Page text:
Tango! Dance the World Around

Global Transformations of Latin American Culture




by | Oct 21, 2007

I am passionately interested in tango and profoundly ignorant about it. When I came to the Humanities Center at Harvard two years ago, I knew that at last I had an opportunity to direct my passion towards overcoming my ignorance. This is the personal motivation behind “Tango! Dance the World Around: Global Transformations of Latin American Culture”—our October 26 and 27 tango conference, co-sponsored by the Humanities Center, the Radcliffe Institute for Advanced Study, and the David Rockefeller Center, with the generous support of the Consulate General of Argentina.

My first experience of tango was in Bombay when I heard it on grainy, scratchy records. My father greatly loved tango, both to dance to and to listen to, and he had purchased these records in the 1930s or 40s. I heard them as a child in the 60s, and I was completely captivated. I can’t say precisely why, as I can’t put myself back into the mind of a child, but I believe it was the music’s combination of strength and fragility. I couldn’t understand the lyrics, but I could feel the music intensely.

Early in 2004, as the senior humanities advisor to Dean Drew Faust—now President Faust—I collaborated with Radcliffe in organizing a conference on cultural citizenship. At that time, I remarked that we should do something together on tango because tango is an extraordinarily popular dance and musical form with a fascinating social and political history that is translated across the world in a remarkable range of art forms and media. There is popular dance tango; there are great art works that incorporate tango; there is cinema that focuses on tango; there is tango as classical music—thanks in part to Yo-Yo Ma, who speaks at our conference; there is tango in Paris, Tokyo, Bombay, and Boston as well as Buenos Aires—thus our title “Dance the World Around” and our subtitle “Global Transformations of Latin American Culture.”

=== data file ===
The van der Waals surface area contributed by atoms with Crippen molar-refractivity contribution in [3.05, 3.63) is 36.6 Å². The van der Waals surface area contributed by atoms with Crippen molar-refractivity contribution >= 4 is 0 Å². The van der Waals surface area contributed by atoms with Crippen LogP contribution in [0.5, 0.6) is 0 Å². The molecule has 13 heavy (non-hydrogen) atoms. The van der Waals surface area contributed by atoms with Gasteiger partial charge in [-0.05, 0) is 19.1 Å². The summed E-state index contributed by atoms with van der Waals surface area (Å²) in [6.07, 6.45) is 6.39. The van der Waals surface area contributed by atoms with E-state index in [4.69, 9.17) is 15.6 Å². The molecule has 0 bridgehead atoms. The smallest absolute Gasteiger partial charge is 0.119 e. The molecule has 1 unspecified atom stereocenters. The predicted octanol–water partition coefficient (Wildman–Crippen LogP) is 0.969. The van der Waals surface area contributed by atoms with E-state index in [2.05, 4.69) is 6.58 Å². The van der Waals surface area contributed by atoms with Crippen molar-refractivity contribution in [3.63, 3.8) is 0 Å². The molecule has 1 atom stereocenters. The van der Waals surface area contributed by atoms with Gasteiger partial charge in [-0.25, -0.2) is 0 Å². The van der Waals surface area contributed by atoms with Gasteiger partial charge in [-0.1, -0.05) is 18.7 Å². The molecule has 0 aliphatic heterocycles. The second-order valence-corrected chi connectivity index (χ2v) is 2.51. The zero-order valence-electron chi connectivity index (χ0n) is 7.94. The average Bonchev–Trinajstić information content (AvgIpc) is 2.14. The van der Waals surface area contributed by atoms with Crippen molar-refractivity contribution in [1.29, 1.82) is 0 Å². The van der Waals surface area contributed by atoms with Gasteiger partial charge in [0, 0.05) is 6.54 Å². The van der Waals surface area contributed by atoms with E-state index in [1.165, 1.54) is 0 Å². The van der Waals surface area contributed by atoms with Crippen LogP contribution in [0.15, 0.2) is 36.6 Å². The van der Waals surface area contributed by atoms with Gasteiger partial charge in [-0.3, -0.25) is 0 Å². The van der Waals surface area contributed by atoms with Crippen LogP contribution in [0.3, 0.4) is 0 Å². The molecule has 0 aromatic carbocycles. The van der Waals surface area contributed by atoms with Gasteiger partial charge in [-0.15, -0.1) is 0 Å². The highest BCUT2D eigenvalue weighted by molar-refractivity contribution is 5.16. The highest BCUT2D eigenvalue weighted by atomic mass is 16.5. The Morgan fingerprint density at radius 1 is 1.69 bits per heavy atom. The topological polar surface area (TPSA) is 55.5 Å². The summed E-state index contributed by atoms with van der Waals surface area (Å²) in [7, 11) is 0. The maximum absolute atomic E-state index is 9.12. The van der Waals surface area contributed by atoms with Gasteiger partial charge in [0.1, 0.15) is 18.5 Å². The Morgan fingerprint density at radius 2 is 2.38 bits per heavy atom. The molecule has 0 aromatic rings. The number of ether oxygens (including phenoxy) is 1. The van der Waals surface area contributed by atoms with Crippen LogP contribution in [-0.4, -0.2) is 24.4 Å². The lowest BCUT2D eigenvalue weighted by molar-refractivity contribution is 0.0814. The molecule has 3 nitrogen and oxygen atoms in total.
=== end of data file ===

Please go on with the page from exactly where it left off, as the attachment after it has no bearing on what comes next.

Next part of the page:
Tango is about nostalgia, the nostalgia for one’s country, about migration. Tango is about emerging from lack of privilege and expressing one’s passion for life in that context. Tango is about gender. Tango is deeply embedded in histories of urban poverty, social marginalization, and masculine authority.

I may not have conveyed all that information to then-Dean Faust, but my enthusiasm appears to have been contagious. Radcliffe every year stages a major conference. They did one last year on food. They’ve done one on war and another on money. They eagerly signed on to “Tango!”

That was the origin of a conference that addresses issues of gender, class, Latin American culture and its exportation to other countries, translations and transformations of a vital cultural form. It takes up all those issues, puts them together, and gives them to us in a way that is both pleasurable and informative.